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MBA or CFA decision

I’m Jason, 28 years old and currently an undergraduate student at Portland State Univeristy. I’m debating about getting a MBA/MSF and perhaps you could help clarify things a little. 

First off, I already have a BS in Biology from Washington State Univeristy but I decided to change routes after graduation. I have been taking business classes here for the past 2 years. I’m only 8 classes away from finishing another bachelors but I have been debating just going for my MBA instead since I already have a bachelors degree. I have been working in food manufacturing as a Quality Assurance Supervisor for the past 3 years but I don’t have any finance experience yet. 
 
My career plan is to start off as a investment, financial or equity analyst in WM/AM after finishing my BA in Finance or an MBA/MSF. Then I’m hoping to advance to a portfolio manager in 10 years. So here’s the debate:
 
1) Finish bachelors degree in finance then find a job in the industry such as analyst, while taking the CFA exams. Then later on I can go back for a MBA/MSF, if needed, and perhaps my company could help with the cost at that time.
 
2) Skip another bachelors and try to apply for MBA/MSF programs. Then take CFA exam post-MBA/MSF. The additional $50,000-$70,000 in student loans scare me, especially since the CFA is gaining traction. 
 
I’m just trying to find the best route for my finance career because I would like to avoid unnecessary debt and get some work experience sooner than later. What do you guys think? 
 
Be Gentle! LOL :)

How about networking?

what are you asking for exactly?

Obviously this forum may be biased, but for what you’re ultimate goals are, I’d suggest the CFA. Even having passed Level 1 will allow you to get your foot in the door to begin gaining experience in the industry. Work towards full CFA charter as you gain your experience - in most cases, if you’re involved someway in the industry your work experience should translate to the CFA material… maybe only 10%, but that helps. Cost for the CFA is much lower than a University based program as well. Plus, depending on where you work, you can start taking MBA courses and get reimbursed along the way. This would likely not be for a top 10 b-school, but if you’re looking for something you can do while you work to get some knowledge and to check the box, it works.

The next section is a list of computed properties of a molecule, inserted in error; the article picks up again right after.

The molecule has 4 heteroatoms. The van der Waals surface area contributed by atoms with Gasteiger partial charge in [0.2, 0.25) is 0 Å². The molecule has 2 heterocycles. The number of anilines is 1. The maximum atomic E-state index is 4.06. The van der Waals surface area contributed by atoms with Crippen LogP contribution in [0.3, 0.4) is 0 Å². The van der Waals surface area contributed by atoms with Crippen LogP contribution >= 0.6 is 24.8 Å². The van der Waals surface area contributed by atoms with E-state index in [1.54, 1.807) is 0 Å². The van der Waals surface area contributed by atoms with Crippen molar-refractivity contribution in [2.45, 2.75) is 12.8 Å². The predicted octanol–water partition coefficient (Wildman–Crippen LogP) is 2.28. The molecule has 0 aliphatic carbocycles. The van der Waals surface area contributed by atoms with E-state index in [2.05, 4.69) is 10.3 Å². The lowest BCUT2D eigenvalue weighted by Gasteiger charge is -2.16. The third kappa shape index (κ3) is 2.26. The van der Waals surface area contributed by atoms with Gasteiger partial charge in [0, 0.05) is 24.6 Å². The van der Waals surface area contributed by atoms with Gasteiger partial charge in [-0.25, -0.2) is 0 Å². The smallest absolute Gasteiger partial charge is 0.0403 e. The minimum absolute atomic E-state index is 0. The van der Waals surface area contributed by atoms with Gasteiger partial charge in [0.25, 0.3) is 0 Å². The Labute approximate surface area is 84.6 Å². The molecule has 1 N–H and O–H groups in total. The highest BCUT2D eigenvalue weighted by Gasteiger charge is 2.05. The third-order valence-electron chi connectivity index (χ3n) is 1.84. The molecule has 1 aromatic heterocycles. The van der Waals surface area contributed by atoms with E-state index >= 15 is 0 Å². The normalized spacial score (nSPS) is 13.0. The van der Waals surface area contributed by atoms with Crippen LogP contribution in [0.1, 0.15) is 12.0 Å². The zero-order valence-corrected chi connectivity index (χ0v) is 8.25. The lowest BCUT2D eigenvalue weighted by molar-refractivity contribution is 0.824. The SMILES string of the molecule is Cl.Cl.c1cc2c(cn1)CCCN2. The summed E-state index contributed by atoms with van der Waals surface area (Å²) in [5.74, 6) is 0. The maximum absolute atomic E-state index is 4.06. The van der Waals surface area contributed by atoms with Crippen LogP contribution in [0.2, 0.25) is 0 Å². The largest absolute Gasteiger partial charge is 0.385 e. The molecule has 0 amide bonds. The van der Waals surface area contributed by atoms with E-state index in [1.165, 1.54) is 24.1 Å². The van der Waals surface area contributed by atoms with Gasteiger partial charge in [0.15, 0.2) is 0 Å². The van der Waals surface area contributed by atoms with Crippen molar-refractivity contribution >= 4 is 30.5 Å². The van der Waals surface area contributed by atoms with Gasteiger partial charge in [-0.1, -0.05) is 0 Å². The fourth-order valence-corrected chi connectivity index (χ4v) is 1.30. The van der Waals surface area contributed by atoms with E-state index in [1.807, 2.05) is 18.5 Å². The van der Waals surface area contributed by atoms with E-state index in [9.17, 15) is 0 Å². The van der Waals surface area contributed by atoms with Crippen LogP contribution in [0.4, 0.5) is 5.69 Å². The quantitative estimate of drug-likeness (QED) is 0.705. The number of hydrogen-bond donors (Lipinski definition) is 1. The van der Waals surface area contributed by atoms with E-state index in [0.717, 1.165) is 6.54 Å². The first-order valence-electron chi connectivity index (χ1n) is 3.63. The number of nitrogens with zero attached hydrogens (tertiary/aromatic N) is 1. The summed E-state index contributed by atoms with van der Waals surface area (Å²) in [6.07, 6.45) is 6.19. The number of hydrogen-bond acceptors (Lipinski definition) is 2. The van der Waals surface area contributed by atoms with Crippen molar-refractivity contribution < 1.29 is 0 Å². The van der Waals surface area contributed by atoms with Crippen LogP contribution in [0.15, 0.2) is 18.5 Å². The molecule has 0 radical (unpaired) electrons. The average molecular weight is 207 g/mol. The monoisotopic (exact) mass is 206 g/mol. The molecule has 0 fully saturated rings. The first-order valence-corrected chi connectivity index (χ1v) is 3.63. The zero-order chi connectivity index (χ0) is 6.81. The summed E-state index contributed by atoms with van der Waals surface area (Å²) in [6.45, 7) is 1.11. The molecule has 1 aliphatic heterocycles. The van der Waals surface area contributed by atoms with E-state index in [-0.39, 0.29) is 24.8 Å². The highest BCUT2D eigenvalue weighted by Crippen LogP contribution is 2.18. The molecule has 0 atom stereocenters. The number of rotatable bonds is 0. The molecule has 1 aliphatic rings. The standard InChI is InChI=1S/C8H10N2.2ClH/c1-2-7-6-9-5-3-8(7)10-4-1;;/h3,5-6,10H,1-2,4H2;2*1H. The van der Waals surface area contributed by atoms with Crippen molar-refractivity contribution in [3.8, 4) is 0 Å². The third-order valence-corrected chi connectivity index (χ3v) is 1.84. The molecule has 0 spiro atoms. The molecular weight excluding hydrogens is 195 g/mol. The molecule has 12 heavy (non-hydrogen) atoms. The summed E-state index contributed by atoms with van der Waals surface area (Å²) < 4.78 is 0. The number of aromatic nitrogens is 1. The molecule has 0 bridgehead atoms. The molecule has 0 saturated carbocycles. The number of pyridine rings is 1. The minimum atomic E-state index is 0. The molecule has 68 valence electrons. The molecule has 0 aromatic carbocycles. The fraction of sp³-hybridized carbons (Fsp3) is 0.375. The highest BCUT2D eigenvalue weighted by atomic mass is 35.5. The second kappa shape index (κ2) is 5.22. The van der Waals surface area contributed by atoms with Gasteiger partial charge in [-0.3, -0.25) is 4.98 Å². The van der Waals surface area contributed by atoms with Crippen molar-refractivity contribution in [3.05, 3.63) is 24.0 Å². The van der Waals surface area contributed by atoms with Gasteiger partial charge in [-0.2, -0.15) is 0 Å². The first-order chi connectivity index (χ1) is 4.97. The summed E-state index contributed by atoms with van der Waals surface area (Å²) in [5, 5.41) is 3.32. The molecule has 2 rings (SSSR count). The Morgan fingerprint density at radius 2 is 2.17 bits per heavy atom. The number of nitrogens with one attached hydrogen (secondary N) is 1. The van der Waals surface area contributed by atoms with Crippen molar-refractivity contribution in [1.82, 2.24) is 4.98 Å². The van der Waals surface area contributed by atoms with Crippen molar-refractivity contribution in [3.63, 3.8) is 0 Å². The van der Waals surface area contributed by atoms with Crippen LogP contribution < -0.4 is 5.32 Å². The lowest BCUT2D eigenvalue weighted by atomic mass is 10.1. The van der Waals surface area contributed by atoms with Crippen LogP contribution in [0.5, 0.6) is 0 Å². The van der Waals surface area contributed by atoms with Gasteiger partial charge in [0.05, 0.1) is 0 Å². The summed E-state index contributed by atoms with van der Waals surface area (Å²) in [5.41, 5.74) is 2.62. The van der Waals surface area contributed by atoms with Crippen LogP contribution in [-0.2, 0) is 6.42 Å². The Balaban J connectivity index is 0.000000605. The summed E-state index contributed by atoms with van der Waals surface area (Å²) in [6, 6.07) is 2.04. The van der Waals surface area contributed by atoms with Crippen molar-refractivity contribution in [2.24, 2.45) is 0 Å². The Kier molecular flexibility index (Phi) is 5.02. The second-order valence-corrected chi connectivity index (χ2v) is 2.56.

Hey Jason-

I think it’s a solid plan. I think you are right in prioritizing CFA over MBA for now. CFA obviously has much better ROI than does an MBA for an analyst. My personal opinion is you really don’t need a full time, top 10 MBA, unless you are looking to re-brand and pivot into a new field. If you want to be a portfolio manager you just really need the CFA and a strong work ethic. Even still, I know PM’s without their Charter, but the Charter will help differentiate yourself from other people. From my experience, you can really only plan one year ahead at a time. Once your done with the exams, you may find additional education isn’t needed because your excelling at your position or your networking is solid. Working hard and obtaining the charter are really all you need to be succesful as an equity analyst. Good luck with everything.

Option 1

I’d obtain finance experience prior to getting an MBA. As someone already mentioned, pursuing the CFA should help facilitate this. If you go to a subpar school with no relevant experience in finance, I don’t think an MBA would benefit you in the slightest. You’d probably just end up right where you are now, but facing a mountain of debt (which it sounds like you might already be facing).

And not to be a dick..but if you’re going to get your MBA, you’ve gotta go to a better school than Portland State.

atush wrote:
How about networking?

This for sure! OP, hit me up if you want to grab a coffee/beer sometime in the near future and I’ll try to answer some of the questions you have. 

option 1

I’d brake for all animlas except cougs.

Get out of portland and move to the neighbor up north or south.  take cfa and kill it at your job.

Be yourself. The world worships the original.

MBA is zero value add at this point without any relevant work experience. Try to leverage your experience into something that has to do  finance within your company for a few years first before even thinking about a MBA.

Thanks for your advice everybody!!  I’m really leaning towards option 1-just finishing 2nd bachelors and then doing the CFA exams and maybe persuing an MBA later on, if needed.